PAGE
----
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Stock Splits & CFDs



What is a stock split (or stock dilution)?

A stock split can occur when a company issues new shares for each outstanding share. This increases the number of outstanding shares and decreases the share price. The market value of the company remains the same after a stock split.
Stock splits can also be referred to as stock dilution or stock divides.



Stock split example

The following chart shows the raw stock price of P.A.M. Transportation Services, Inc. (PTSI).

PTSI Stock Price Chart

A stock split of 2-1 occurred in mid August (doubling the number of outstanding shares). Notice the sudden, sharp drop in the PTSI share price, approximately halving from around $70 to $35 a share.

Charts of this nature can be misleading, as it is difficult for a trader to know if the sharp drop was due to a true reduction in the company's value or simply a stock split. Without a careful consideration, it seems this company is doing very badly, especially due to a shock event in August.

If we adjust the historic prices to what they would have been with today's number of outstanding shares, the picture changes.

PTSI Stock Price Chart Adjusted

The stock split is no longer evident in the chart. It is now apparent that company is doing exceptionally well, which is more consistent with reality (a chart of the market cap would show a similar trend). One downside of this second chart is that historic (pre stock split) share prices are now technically inaccurate.



Why would a company undertake a stock split?

Stock splits improve liquidity, benefiting both buyers and sellers of the stock.



How do stock splits work?

Imagine a company with

The board of directors decides to undergo a stock split by splitting each outstanding share into 2 shares. There are 3 important things to consider: An existing shareholder now owns twice the number of shares they previously owned, but each share is worth half its previous value, so the total value of the investment stays the same.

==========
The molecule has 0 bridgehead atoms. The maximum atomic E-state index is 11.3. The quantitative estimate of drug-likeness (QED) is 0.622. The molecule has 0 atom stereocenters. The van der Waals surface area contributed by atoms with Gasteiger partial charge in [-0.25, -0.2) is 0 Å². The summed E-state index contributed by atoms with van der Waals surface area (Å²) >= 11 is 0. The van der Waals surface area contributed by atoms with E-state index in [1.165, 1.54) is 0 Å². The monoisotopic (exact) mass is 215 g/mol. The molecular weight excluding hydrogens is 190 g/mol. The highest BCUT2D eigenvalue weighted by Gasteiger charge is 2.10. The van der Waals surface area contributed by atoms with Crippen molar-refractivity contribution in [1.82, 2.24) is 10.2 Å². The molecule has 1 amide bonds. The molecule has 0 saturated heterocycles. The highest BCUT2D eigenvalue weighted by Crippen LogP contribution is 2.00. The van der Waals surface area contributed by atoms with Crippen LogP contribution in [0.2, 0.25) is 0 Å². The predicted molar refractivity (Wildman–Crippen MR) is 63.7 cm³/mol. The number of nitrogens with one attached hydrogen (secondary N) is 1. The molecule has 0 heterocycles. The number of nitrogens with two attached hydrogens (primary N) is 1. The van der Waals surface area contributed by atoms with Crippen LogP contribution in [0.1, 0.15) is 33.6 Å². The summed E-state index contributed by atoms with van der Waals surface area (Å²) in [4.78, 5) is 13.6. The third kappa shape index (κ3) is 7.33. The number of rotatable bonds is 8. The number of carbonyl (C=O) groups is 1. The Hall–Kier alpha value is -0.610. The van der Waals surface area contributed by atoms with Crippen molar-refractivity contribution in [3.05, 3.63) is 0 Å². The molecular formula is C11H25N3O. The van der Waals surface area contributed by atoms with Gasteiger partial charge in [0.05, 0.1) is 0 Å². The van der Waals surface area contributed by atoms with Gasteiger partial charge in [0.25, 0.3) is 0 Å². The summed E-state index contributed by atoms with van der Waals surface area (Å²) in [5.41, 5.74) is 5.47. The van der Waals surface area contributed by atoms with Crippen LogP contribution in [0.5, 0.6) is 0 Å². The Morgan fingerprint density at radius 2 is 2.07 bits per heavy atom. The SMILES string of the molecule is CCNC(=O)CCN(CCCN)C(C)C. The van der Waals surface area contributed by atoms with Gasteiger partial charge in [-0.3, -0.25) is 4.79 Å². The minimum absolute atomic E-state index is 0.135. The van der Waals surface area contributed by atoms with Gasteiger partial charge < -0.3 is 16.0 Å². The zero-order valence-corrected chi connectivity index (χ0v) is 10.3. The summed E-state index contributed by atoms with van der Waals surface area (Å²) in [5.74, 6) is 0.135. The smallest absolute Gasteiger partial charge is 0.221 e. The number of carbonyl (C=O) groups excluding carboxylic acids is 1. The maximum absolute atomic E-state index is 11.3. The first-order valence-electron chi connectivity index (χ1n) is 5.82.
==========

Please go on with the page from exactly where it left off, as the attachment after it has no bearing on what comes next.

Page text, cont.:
An example of how stock splits benefit investors

Stock split benefits to the existing shareholders: Consider an investor who owns a single stock in a company. The stock price is $1,000. If the investor desperately needs to raise $500 to pay his divorce lawyer’s legal bill, he might have no choice but to sell his stock, which would close his investment and leave him with $500 of spare cash. From the investor’s standpoint, he would have preferred to have kept the spare $500 invested, but now he's locked out of the investment because $500 is not enough to buy a single share valued at $1,000.

If the company underwent a stock split, splitting each outstanding share into 2 shares, the investor would have owned 2 shares at $500 each. His total investment is worth $1,000, the same as it was before. To raise $500 cash, he would simply sell one of his shares at $500 each, and keep the remaining invested. We see that stock splits provide existing shareholders flexibility in managing their existing investment in a stock.

Stock split benefits to new shareholders: more buyers will find it more affordable to purchase stock at $500 after the stock split than at $1000 before the stock split.



How do stock splits affect CFDs positions?

Since stock splits do not change the overall market capitalization of a company, the overall value of a CFD position should not be affected by a stock split. Whilst the stock price will decrease, the number shares longed or shorted will increase proportionally.



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